National Geographic : 1927 Jul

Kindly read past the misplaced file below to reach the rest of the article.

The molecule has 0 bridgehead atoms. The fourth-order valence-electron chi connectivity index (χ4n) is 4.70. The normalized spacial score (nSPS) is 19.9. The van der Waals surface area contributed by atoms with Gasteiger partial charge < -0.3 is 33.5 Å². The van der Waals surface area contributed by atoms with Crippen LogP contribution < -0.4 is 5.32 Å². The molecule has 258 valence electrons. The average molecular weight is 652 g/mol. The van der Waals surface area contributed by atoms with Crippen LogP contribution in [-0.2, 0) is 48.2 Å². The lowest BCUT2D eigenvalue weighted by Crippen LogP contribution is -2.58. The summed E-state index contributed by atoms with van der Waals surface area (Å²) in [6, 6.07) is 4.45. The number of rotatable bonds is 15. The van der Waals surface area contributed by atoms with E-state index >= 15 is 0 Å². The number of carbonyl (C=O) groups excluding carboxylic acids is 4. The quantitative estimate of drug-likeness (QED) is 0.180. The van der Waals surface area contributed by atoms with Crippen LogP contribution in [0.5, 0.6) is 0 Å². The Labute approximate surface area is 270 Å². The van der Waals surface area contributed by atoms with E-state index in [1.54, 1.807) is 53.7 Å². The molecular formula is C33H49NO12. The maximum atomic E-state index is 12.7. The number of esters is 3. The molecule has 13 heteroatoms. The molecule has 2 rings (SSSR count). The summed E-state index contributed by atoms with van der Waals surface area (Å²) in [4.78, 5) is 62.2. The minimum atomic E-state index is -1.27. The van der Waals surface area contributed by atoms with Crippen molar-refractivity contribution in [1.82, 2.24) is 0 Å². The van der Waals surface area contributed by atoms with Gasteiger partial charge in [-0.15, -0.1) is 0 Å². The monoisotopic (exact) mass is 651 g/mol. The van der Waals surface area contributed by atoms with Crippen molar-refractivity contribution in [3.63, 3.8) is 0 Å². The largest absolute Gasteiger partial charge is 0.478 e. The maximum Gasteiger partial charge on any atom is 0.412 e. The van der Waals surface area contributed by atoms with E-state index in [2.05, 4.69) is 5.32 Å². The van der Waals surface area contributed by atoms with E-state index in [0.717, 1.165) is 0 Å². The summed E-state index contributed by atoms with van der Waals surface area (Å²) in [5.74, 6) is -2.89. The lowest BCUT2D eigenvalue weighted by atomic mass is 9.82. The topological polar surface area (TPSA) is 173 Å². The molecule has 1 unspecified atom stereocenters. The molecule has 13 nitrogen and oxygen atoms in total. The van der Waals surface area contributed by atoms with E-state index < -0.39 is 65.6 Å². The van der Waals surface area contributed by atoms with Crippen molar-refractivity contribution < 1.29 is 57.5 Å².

THE NATIONAL GEOGRAPHIC MAGAZINE Photograph by Geo. Finlay Simmons LONG JOHN GLOATING IN THE FACE OF A HOODOO For many centuries mariners have frowned at the catching of the beautiful, changing-hued dolphins, alleged to bring luck and fair winds to the sailing ship (see text below). and sea serpents, and many other animals of fable and antiquity. The violent death of some of these is considered by mariners to be a sure way of bringing trouble on one's head. And when one starts out avowedly to hunt for trouble he usually finds it. Thus did our men explain why ill luck dogged our schooner's wake. We met storms, head winds, and disheartening calms; men were sick from fevers and exposure, usually when they were most needed; our small boats were battered on hidden reefs and iron-bound shores, and one whaleboat was wrecked in making a difficult landing. In distant ports, of Africa and South America, there were wearisome delays while the schooner un derwent the repairs always needed after many months at sea. Fortunately, the tragic drama at times became melodrama and even light opera a background of native huts with too much covering and native maidens with too little; guitars softly strumming the plaintive minors of a primitive people; the hypnotic beat of a Senegambian tom tom, summoning ebony damsels to quiver in the throes of a voodoo dance; shabby beach-combers and thirsty mariners; sol diers-of-fortune and the multihued war riors of colorful nations; and girls to lure the sailors from their duty-girls ranging in complexion from the sun at high noon, through the cafe-au -lait of Brazil and the Cape Verdes, to the blackest blue-black of Africa. VICARIOUS ADVENTURERS The Cleveland Museum of Natural His tory is a comparative infant in the circle of scientific institutions, for it was not organized until 1920, by Harold T. Clark, Lewis B. Williams, Alwin C. Ernst, and Dr. George W. Crile. Infused with the enthusiasm of a loyal group of sponsors and patrons, at the tender age of two and a half years it looked about for fields of endeavor beyond those of Ohio. At the suggestion of a friendly "elder brother"